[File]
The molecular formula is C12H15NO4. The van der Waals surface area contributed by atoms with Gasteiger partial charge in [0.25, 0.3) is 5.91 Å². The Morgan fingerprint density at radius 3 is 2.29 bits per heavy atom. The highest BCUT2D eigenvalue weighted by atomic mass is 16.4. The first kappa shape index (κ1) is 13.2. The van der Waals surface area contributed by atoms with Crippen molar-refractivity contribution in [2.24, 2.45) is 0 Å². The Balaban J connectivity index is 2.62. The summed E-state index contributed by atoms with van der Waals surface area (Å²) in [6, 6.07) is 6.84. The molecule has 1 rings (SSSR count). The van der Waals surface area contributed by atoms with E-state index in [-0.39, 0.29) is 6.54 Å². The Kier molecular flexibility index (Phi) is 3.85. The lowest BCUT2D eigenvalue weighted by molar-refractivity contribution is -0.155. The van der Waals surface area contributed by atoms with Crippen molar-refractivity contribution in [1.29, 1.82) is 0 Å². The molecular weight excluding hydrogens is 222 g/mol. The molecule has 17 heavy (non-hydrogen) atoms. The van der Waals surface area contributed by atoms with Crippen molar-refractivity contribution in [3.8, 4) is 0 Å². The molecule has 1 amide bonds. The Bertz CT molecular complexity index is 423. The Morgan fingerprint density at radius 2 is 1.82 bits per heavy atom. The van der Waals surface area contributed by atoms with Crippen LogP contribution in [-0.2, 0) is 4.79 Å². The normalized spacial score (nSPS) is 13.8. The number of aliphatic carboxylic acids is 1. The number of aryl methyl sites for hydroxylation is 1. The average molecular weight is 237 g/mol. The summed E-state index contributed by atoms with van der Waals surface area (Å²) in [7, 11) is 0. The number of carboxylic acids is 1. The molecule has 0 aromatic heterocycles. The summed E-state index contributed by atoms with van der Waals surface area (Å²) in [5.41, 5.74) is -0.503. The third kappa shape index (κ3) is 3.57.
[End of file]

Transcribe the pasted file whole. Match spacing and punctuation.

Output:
The molecular formula is C12H15NO4. The van der Waals surface area contributed by atoms with Gasteiger partial charge in [0.25, 0.3) is 5.91 Å². The Morgan fingerprint density at radius 3 is 2.29 bits per heavy atom. The highest BCUT2D eigenvalue weighted by atomic mass is 16.4. The first kappa shape index (κ1) is 13.2. The van der Waals surface area contributed by atoms with Crippen molar-refractivity contribution in [2.24, 2.45) is 0 Å². The Balaban J connectivity index is 2.62. The summed E-state index contributed by atoms with van der Waals surface area (Å²) in [6, 6.07) is 6.84. The molecule has 1 rings (SSSR count). The van der Waals surface area contributed by atoms with E-state index in [-0.39, 0.29) is 6.54 Å². The Kier molecular flexibility index (Phi) is 3.85. The lowest BCUT2D eigenvalue weighted by molar-refractivity contribution is -0.155. The van der Waals surface area contributed by atoms with Crippen molar-refractivity contribution in [1.29, 1.82) is 0 Å². The molecular weight excluding hydrogens is 222 g/mol. The molecule has 17 heavy (non-hydrogen) atoms. The van der Waals surface area contributed by atoms with Crippen molar-refractivity contribution in [3.8, 4) is 0 Å². The molecule has 1 amide bonds. The Bertz CT molecular complexity index is 423. The Morgan fingerprint density at radius 2 is 1.82 bits per heavy atom. The van der Waals surface area contributed by atoms with Crippen LogP contribution in [-0.2, 0) is 4.79 Å². The normalized spacial score (nSPS) is 13.8. The number of aliphatic carboxylic acids is 1. The number of aryl methyl sites for hydroxylation is 1. The average molecular weight is 237 g/mol. The summed E-state index contributed by atoms with van der Waals surface area (Å²) in [7, 11) is 0. The number of carboxylic acids is 1. The molecule has 0 aromatic heterocycles. The summed E-state index contributed by atoms with van der Waals surface area (Å²) in [5.41, 5.74) is -0.503. The third kappa shape index (κ3) is 3.57.